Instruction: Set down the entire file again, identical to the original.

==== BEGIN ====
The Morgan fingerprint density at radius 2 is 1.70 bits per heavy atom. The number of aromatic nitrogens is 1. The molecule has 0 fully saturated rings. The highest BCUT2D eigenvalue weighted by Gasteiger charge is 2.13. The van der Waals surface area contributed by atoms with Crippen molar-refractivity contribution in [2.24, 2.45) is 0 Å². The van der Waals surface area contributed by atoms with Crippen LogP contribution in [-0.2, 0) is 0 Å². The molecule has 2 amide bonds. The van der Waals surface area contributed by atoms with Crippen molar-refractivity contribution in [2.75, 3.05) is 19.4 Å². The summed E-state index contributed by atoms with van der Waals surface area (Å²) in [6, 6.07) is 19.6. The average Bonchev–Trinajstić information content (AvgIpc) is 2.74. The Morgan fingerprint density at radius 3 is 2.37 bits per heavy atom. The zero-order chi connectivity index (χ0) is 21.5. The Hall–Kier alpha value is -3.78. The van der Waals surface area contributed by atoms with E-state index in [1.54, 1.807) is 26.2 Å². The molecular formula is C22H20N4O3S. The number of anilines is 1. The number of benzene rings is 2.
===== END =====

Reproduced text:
The Morgan fingerprint density at radius 2 is 1.70 bits per heavy atom. The number of aromatic nitrogens is 1. The molecule has 0 fully saturated rings. The highest BCUT2D eigenvalue weighted by Gasteiger charge is 2.13. The van der Waals surface area contributed by atoms with Crippen molar-refractivity contribution in [2.24, 2.45) is 0 Å². The van der Waals surface area contributed by atoms with Crippen LogP contribution in [-0.2, 0) is 0 Å². The molecule has 2 amide bonds. The van der Waals surface area contributed by atoms with Crippen molar-refractivity contribution in [2.75, 3.05) is 19.4 Å². The summed E-state index contributed by atoms with van der Waals surface area (Å²) in [6, 6.07) is 19.6. The average Bonchev–Trinajstić information content (AvgIpc) is 2.74. The Morgan fingerprint density at radius 3 is 2.37 bits per heavy atom. The zero-order chi connectivity index (χ0) is 21.5. The Hall–Kier alpha value is -3.78. The van der Waals surface area contributed by atoms with E-state index in [1.54, 1.807) is 26.2 Å². The molecular formula is C22H20N4O3S. The number of anilines is 1. The number of benzene rings is 2.